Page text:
Wednesday, March 26, 2008


Dreams lay in folds of my mother’s dress.
She wore it day and night that summer.
Stitched into her fabric, her fiber, I thought, confusing the two.
Flowers bloomed on it while my dreams rested.
Waiting to pounce at chances now come and gone.

In that summer they remained burrowed, sleepy-eyed,
safe-keeping all promise of the possibles.

The horizon. My mother, she walked along that fur-lined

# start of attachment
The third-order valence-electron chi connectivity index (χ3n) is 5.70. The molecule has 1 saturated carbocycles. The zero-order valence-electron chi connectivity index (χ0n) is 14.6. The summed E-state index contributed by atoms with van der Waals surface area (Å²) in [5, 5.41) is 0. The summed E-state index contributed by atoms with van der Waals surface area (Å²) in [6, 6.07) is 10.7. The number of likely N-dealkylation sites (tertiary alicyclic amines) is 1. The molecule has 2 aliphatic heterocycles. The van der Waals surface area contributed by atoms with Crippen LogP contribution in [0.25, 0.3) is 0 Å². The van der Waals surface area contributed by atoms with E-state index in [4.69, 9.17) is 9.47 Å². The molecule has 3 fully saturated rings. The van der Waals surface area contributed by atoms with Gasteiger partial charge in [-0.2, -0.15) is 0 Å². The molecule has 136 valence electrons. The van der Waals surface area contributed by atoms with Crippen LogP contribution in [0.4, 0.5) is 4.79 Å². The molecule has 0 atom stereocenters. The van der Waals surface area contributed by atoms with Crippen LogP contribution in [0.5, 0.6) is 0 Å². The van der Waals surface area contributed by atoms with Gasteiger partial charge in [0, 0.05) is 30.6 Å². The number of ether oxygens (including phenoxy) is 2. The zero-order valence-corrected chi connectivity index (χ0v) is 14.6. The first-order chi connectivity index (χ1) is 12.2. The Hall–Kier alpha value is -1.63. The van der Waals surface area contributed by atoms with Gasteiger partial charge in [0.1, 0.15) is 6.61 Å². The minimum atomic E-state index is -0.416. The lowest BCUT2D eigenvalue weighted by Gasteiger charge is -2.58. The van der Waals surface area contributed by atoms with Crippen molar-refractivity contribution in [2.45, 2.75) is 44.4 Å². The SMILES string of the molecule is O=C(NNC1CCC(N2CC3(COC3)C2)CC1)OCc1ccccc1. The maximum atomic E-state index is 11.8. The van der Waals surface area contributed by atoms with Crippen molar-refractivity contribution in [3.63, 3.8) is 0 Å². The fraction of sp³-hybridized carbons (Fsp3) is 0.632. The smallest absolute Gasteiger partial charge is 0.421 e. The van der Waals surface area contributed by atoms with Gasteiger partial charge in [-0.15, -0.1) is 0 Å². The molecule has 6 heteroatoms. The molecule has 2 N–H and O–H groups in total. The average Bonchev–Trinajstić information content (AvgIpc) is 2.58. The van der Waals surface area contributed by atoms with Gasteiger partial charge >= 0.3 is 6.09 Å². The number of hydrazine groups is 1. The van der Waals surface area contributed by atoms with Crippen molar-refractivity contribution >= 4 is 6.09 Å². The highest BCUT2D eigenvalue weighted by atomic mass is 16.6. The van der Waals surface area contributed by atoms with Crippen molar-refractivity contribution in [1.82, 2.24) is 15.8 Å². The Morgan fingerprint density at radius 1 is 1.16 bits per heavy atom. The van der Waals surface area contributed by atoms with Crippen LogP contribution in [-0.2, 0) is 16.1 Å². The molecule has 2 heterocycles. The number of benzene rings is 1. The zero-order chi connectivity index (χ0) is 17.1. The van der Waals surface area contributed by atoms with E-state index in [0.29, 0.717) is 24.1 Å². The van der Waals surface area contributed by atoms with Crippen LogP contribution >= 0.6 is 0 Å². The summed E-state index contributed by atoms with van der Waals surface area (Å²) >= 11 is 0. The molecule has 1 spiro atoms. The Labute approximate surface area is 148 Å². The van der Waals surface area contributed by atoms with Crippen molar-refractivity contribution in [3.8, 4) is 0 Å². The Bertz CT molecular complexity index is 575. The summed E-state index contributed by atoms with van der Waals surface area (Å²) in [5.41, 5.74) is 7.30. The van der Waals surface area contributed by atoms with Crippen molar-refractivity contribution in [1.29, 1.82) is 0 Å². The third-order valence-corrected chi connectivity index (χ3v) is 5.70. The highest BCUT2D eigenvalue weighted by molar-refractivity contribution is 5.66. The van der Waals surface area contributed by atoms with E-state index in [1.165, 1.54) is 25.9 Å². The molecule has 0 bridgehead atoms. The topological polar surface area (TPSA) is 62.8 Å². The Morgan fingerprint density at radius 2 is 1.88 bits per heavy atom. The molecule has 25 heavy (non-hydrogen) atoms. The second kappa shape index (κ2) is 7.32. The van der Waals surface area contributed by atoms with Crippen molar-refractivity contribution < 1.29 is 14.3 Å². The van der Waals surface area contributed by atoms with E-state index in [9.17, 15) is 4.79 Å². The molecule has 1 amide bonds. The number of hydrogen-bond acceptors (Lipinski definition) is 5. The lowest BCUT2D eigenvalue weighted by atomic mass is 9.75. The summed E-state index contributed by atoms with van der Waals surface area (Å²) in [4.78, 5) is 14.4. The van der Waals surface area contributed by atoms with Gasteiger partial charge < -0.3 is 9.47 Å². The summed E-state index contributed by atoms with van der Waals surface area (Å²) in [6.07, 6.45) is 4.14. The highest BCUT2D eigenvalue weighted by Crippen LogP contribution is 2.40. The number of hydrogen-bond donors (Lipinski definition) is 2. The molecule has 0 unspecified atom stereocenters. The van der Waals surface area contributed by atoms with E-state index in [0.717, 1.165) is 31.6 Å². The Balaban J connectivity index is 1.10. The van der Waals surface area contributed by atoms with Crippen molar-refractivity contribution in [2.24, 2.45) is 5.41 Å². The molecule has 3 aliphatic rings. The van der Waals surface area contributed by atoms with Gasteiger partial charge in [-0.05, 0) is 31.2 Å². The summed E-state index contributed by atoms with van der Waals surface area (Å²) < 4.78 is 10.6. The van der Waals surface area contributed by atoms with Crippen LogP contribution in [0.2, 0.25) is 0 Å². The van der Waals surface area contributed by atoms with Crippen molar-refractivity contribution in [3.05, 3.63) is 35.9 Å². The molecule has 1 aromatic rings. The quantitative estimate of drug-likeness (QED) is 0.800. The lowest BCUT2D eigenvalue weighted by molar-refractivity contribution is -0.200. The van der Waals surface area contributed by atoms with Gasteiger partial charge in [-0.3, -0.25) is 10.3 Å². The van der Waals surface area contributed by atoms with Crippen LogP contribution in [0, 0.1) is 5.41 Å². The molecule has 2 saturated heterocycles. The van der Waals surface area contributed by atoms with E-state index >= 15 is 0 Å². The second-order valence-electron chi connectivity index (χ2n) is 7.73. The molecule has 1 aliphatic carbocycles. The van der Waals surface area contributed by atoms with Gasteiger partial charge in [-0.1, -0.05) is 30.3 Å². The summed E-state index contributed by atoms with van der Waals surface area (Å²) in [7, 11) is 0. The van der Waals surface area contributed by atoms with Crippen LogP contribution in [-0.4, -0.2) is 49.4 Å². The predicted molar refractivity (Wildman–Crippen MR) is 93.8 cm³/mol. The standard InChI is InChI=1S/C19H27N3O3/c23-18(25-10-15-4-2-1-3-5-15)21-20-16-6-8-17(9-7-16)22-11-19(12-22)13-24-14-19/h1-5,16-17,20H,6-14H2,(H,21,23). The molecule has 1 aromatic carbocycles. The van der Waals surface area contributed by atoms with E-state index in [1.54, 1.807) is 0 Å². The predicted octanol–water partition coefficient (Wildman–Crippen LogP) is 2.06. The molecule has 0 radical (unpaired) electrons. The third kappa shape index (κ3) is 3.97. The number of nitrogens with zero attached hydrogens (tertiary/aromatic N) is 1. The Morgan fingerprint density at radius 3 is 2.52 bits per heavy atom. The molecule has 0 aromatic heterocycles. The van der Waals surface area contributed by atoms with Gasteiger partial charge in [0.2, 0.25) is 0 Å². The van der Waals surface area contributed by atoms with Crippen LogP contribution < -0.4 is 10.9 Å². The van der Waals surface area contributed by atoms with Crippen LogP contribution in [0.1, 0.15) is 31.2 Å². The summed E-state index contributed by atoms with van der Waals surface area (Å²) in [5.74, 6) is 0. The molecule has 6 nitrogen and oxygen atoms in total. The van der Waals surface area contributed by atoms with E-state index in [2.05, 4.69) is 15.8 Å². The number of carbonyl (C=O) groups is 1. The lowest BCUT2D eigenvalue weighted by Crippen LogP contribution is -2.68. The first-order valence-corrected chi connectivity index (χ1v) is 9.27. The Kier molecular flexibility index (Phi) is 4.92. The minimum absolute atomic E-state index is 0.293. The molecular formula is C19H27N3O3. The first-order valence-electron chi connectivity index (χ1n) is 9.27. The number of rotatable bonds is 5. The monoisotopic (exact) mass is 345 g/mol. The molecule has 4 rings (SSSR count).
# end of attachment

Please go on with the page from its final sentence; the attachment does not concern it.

path going further than I could see.
On and on and out of sight.
My cheek on her lap later, sunny whiffs,
while she ignored the busy ants on their hike up her leg.

Warm, too warm, I sprang up suddenly, rubbing her off
against the cool plaster wall.
Soon I began to notice the earth
lodged underneath her nails.
And hate her for it.

She took it wherever she went.

Her thighs rubbed together, her dress swooshing
all the while: mounds, hills, and every other protuberance.
Perturbing me. Even her face was rounded;
that skin of sunburnt yolk.
When I brought her a lacquered butterfly,
she began to look at me sideways.

And I started to iron her dress.

No comments: